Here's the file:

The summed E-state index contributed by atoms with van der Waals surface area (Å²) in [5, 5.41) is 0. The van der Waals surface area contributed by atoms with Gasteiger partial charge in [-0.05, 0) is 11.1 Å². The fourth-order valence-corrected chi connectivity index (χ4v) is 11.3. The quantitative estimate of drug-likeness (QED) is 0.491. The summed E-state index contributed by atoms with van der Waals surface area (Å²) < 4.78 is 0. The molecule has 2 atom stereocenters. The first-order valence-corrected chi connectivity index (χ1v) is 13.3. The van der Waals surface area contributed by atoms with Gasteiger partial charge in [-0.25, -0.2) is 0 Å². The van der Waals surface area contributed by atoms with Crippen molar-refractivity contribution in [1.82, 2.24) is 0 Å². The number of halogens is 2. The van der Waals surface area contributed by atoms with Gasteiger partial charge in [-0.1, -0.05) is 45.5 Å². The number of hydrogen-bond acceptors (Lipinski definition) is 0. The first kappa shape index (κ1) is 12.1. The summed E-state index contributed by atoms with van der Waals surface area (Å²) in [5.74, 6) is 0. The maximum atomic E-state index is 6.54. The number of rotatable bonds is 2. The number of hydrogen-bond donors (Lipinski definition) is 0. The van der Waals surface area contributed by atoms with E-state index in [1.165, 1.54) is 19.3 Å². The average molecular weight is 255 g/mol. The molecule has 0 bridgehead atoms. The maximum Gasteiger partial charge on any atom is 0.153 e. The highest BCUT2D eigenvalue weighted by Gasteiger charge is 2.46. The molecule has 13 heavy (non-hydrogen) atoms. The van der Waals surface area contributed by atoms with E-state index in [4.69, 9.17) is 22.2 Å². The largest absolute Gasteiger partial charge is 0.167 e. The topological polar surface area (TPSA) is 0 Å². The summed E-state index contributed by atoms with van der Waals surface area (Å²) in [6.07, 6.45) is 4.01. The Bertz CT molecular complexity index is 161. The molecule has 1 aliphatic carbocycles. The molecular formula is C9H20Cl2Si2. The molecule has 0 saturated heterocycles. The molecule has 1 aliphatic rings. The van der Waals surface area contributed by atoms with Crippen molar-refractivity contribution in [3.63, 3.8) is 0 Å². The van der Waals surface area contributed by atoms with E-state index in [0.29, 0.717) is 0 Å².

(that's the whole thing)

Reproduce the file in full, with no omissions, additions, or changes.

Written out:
The summed E-state index contributed by atoms with van der Waals surface area (Å²) in [5, 5.41) is 0. The van der Waals surface area contributed by atoms with Gasteiger partial charge in [-0.05, 0) is 11.1 Å². The fourth-order valence-corrected chi connectivity index (χ4v) is 11.3. The quantitative estimate of drug-likeness (QED) is 0.491. The summed E-state index contributed by atoms with van der Waals surface area (Å²) < 4.78 is 0. The molecule has 2 atom stereocenters. The first-order valence-corrected chi connectivity index (χ1v) is 13.3. The van der Waals surface area contributed by atoms with Gasteiger partial charge in [-0.25, -0.2) is 0 Å². The van der Waals surface area contributed by atoms with Crippen molar-refractivity contribution in [1.82, 2.24) is 0 Å². The number of halogens is 2. The van der Waals surface area contributed by atoms with Gasteiger partial charge in [-0.1, -0.05) is 45.5 Å². The number of hydrogen-bond acceptors (Lipinski definition) is 0. The first kappa shape index (κ1) is 12.1. The summed E-state index contributed by atoms with van der Waals surface area (Å²) in [5.74, 6) is 0. The maximum atomic E-state index is 6.54. The number of rotatable bonds is 2. The number of hydrogen-bond donors (Lipinski definition) is 0. The van der Waals surface area contributed by atoms with E-state index in [1.165, 1.54) is 19.3 Å². The average molecular weight is 255 g/mol. The molecule has 0 bridgehead atoms. The maximum Gasteiger partial charge on any atom is 0.153 e. The highest BCUT2D eigenvalue weighted by Gasteiger charge is 2.46. The molecule has 13 heavy (non-hydrogen) atoms. The van der Waals surface area contributed by atoms with E-state index in [4.69, 9.17) is 22.2 Å². The largest absolute Gasteiger partial charge is 0.167 e. The topological polar surface area (TPSA) is 0 Å². The summed E-state index contributed by atoms with van der Waals surface area (Å²) in [6.07, 6.45) is 4.01. The Bertz CT molecular complexity index is 161. The molecule has 1 aliphatic carbocycles. The molecular formula is C9H20Cl2Si2. The molecule has 0 saturated heterocycles. The molecule has 1 aliphatic rings. The van der Waals surface area contributed by atoms with Crippen molar-refractivity contribution in [3.63, 3.8) is 0 Å². The van der Waals surface area contributed by atoms with E-state index in [0.29, 0.717) is 0 Å².